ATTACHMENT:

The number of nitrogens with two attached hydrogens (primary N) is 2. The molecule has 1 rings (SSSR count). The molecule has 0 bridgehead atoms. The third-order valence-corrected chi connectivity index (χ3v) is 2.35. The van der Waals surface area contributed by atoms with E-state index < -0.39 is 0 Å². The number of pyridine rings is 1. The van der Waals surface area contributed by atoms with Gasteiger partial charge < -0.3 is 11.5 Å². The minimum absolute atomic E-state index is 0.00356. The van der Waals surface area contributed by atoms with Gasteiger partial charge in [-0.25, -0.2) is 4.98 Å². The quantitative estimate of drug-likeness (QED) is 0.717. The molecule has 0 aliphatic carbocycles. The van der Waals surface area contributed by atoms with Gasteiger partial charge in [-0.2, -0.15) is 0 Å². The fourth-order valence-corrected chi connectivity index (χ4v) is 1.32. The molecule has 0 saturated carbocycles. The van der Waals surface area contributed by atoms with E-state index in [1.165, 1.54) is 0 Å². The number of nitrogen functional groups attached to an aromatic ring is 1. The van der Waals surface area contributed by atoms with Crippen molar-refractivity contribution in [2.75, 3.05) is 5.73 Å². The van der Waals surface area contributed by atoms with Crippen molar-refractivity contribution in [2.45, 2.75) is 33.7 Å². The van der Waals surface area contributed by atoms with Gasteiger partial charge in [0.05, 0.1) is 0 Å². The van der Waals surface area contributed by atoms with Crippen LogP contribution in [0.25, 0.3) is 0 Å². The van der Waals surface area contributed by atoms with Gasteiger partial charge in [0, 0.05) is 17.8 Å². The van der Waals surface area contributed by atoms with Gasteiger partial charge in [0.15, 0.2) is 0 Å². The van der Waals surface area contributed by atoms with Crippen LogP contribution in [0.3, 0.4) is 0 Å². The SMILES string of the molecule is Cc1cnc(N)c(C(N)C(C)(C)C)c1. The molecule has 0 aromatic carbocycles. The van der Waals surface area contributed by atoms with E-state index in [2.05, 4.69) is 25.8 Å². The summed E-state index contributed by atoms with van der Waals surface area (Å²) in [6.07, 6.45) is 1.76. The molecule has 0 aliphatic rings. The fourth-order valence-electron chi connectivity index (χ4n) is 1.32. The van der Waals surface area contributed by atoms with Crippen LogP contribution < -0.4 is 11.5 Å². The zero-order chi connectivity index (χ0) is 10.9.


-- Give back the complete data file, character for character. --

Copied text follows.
The number of nitrogens with two attached hydrogens (primary N) is 2. The molecule has 1 rings (SSSR count). The molecule has 0 bridgehead atoms. The third-order valence-corrected chi connectivity index (χ3v) is 2.35. The van der Waals surface area contributed by atoms with E-state index < -0.39 is 0 Å². The number of pyridine rings is 1. The van der Waals surface area contributed by atoms with Gasteiger partial charge < -0.3 is 11.5 Å². The minimum absolute atomic E-state index is 0.00356. The van der Waals surface area contributed by atoms with Gasteiger partial charge in [-0.25, -0.2) is 4.98 Å². The quantitative estimate of drug-likeness (QED) is 0.717. The molecule has 0 aliphatic carbocycles. The van der Waals surface area contributed by atoms with Gasteiger partial charge in [-0.2, -0.15) is 0 Å². The fourth-order valence-corrected chi connectivity index (χ4v) is 1.32. The molecule has 0 saturated carbocycles. The van der Waals surface area contributed by atoms with E-state index in [1.165, 1.54) is 0 Å². The number of nitrogen functional groups attached to an aromatic ring is 1. The van der Waals surface area contributed by atoms with Crippen molar-refractivity contribution in [2.75, 3.05) is 5.73 Å². The van der Waals surface area contributed by atoms with Crippen molar-refractivity contribution in [2.45, 2.75) is 33.7 Å². The van der Waals surface area contributed by atoms with Gasteiger partial charge in [0.05, 0.1) is 0 Å². The van der Waals surface area contributed by atoms with Crippen LogP contribution in [0.25, 0.3) is 0 Å². The van der Waals surface area contributed by atoms with Gasteiger partial charge in [0, 0.05) is 17.8 Å². The van der Waals surface area contributed by atoms with Gasteiger partial charge in [0.15, 0.2) is 0 Å². The van der Waals surface area contributed by atoms with Crippen LogP contribution in [0.3, 0.4) is 0 Å². The SMILES string of the molecule is Cc1cnc(N)c(C(N)C(C)(C)C)c1. The molecule has 0 aromatic carbocycles. The van der Waals surface area contributed by atoms with E-state index in [2.05, 4.69) is 25.8 Å². The summed E-state index contributed by atoms with van der Waals surface area (Å²) in [6.07, 6.45) is 1.76. The molecule has 0 aliphatic rings. The fourth-order valence-electron chi connectivity index (χ4n) is 1.32. The van der Waals surface area contributed by atoms with Crippen LogP contribution < -0.4 is 11.5 Å². The zero-order chi connectivity index (χ0) is 10.9.